"But for me, it's also like turning the dial up quickly, too. You saw Javy [Baez]. Javy noticably did that and did it well, I thought. His role this season, it's not every day, so it meshes pretty well with Javy. Like if Lester went or if Arrieta went, especially after the World Series, that would be a little bit of a concern trying to push it so quickly after playing so long."

But Maddon also understands the bigger purpose of the WBC beyond just winning: to promote the game of baseball and get kids more interested.

Of course, there's the matter of national pride, too, as teams like the Netherlands and Israel get to show the world what they're made of in countries where baseball isn't as prominent.

That being said, Maddon has always been in favor of his Cubs team carrying worldwide appeal — especially to the younger crowd — with guys like Kris Bryant, Anthony Rizzo, Addison Russell and Kyle Schwarber.

"Our group should appeal anywhere that baseball's played," Maddon said. "We do — and baseball does — a great job with us. It's about our players. I think we're authentic, we're charismatic players that are good and are young.

"So there should be a positive impact for the attempt to sell the game to a more wide-ranging group. Why wouldn't you showcase that group of players?"

Cubs ride unconventional pitching performances to 8-6 win over the Reds

Cubs ride unconventional pitching performances to 8-6 win over the Reds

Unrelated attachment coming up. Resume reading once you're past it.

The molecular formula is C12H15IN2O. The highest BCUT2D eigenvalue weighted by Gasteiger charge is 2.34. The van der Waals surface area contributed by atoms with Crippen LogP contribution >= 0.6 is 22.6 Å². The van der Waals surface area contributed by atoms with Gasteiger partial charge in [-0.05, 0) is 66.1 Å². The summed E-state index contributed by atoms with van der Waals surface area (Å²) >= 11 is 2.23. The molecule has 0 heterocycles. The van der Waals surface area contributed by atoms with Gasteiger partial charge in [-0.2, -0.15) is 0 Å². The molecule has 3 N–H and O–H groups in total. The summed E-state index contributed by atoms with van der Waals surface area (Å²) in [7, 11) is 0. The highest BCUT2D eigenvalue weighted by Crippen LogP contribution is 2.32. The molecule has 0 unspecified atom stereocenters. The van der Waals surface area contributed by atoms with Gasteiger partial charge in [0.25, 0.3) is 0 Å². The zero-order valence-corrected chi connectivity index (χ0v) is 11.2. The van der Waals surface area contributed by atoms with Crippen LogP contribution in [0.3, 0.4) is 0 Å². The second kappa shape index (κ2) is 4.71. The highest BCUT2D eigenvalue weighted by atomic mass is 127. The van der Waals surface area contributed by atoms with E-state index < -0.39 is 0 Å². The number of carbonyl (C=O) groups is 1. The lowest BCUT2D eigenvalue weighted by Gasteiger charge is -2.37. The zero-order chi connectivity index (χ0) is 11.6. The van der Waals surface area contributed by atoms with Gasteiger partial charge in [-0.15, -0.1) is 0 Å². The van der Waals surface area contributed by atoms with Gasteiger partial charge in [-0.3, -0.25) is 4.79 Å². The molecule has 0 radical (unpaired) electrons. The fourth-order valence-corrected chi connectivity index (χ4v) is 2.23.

Before Thursday’s game against the Phillies, Cubs’ manager Joe Maddon was asked if, given the current state of their bullpen, Tyler Chatwood could see some innings as the closer. 

“I think he’s amenable to it...” Maddon responded. “... the big thing with him is throwing strikes. If he does that -- his stuff is that electric -- we’ll use him any time. As he gets well from [throwing 4 innings on Wednesday night] it’ll probably a solid two days, maybe three, before he’s ready to go again. We’ll see - we’ll see that night needs. I’m not afraid of it by any means.

“I would say that the first time he got a chance with us, it would be because the other guys aren’t available that night.”

48 hours later, with the Cubs white knuckling a two-run lead, it was Chatwood coming out of the ‘pen in the top of the 9th. Two singles, a double-play, and a Yasiel Puig flyout later, Chatwood had closed out one of the Cubs’ more unconventional wins of the season, a 8-6 nail-biter that featured a little bit of everything.  

“It was a little bit [surprising],” Chatwood said. “But I kept myself ready. I was able to get loose in the pen and luckily I got that double play right there, and we won. So it’s good.”